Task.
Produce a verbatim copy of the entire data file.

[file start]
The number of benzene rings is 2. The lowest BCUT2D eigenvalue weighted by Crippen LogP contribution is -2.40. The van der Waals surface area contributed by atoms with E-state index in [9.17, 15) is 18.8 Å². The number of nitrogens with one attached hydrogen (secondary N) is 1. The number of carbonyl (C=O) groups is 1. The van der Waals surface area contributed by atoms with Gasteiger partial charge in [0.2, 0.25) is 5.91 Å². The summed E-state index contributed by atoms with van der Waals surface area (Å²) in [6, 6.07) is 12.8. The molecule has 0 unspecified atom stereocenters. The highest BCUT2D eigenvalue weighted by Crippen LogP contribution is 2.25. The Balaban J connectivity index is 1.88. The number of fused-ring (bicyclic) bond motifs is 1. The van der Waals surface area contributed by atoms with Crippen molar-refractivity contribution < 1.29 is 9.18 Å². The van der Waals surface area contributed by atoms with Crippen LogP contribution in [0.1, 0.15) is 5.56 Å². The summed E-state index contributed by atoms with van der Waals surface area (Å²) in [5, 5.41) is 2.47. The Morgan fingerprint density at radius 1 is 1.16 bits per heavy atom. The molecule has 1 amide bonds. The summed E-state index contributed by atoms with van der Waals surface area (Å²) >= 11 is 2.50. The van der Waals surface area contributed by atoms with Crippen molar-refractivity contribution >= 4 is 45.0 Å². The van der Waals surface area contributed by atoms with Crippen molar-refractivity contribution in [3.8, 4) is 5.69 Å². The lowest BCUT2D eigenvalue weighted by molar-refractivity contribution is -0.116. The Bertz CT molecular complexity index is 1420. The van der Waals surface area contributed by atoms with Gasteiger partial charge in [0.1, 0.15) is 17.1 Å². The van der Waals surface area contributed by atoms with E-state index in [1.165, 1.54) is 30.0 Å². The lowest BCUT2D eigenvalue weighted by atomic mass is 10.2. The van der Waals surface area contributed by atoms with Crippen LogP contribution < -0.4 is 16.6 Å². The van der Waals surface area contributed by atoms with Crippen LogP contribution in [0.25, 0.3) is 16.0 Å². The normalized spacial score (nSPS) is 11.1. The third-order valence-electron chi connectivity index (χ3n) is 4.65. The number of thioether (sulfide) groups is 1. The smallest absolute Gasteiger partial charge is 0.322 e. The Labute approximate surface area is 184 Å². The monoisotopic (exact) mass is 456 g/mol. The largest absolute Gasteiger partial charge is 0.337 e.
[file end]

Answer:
The number of benzene rings is 2. The lowest BCUT2D eigenvalue weighted by Crippen LogP contribution is -2.40. The van der Waals surface area contributed by atoms with E-state index in [9.17, 15) is 18.8 Å². The number of nitrogens with one attached hydrogen (secondary N) is 1. The number of carbonyl (C=O) groups is 1. The van der Waals surface area contributed by atoms with Gasteiger partial charge in [0.2, 0.25) is 5.91 Å². The summed E-state index contributed by atoms with van der Waals surface area (Å²) in [6, 6.07) is 12.8. The molecule has 0 unspecified atom stereocenters. The highest BCUT2D eigenvalue weighted by Crippen LogP contribution is 2.25. The Balaban J connectivity index is 1.88. The number of fused-ring (bicyclic) bond motifs is 1. The van der Waals surface area contributed by atoms with Crippen molar-refractivity contribution < 1.29 is 9.18 Å². The van der Waals surface area contributed by atoms with Crippen LogP contribution in [0.1, 0.15) is 5.56 Å². The summed E-state index contributed by atoms with van der Waals surface area (Å²) in [5, 5.41) is 2.47. The Morgan fingerprint density at radius 1 is 1.16 bits per heavy atom. The molecule has 1 amide bonds. The summed E-state index contributed by atoms with van der Waals surface area (Å²) >= 11 is 2.50. The van der Waals surface area contributed by atoms with Crippen molar-refractivity contribution >= 4 is 45.0 Å². The van der Waals surface area contributed by atoms with Crippen molar-refractivity contribution in [3.8, 4) is 5.69 Å². The lowest BCUT2D eigenvalue weighted by molar-refractivity contribution is -0.116. The Bertz CT molecular complexity index is 1420. The van der Waals surface area contributed by atoms with Gasteiger partial charge in [0.1, 0.15) is 17.1 Å². The van der Waals surface area contributed by atoms with E-state index in [1.165, 1.54) is 30.0 Å². The lowest BCUT2D eigenvalue weighted by atomic mass is 10.2. The van der Waals surface area contributed by atoms with Crippen LogP contribution < -0.4 is 16.6 Å². The van der Waals surface area contributed by atoms with Crippen LogP contribution in [0.25, 0.3) is 16.0 Å². The normalized spacial score (nSPS) is 11.1. The third-order valence-electron chi connectivity index (χ3n) is 4.65. The number of thioether (sulfide) groups is 1. The smallest absolute Gasteiger partial charge is 0.322 e. The Labute approximate surface area is 184 Å². The monoisotopic (exact) mass is 456 g/mol. The largest absolute Gasteiger partial charge is 0.337 e.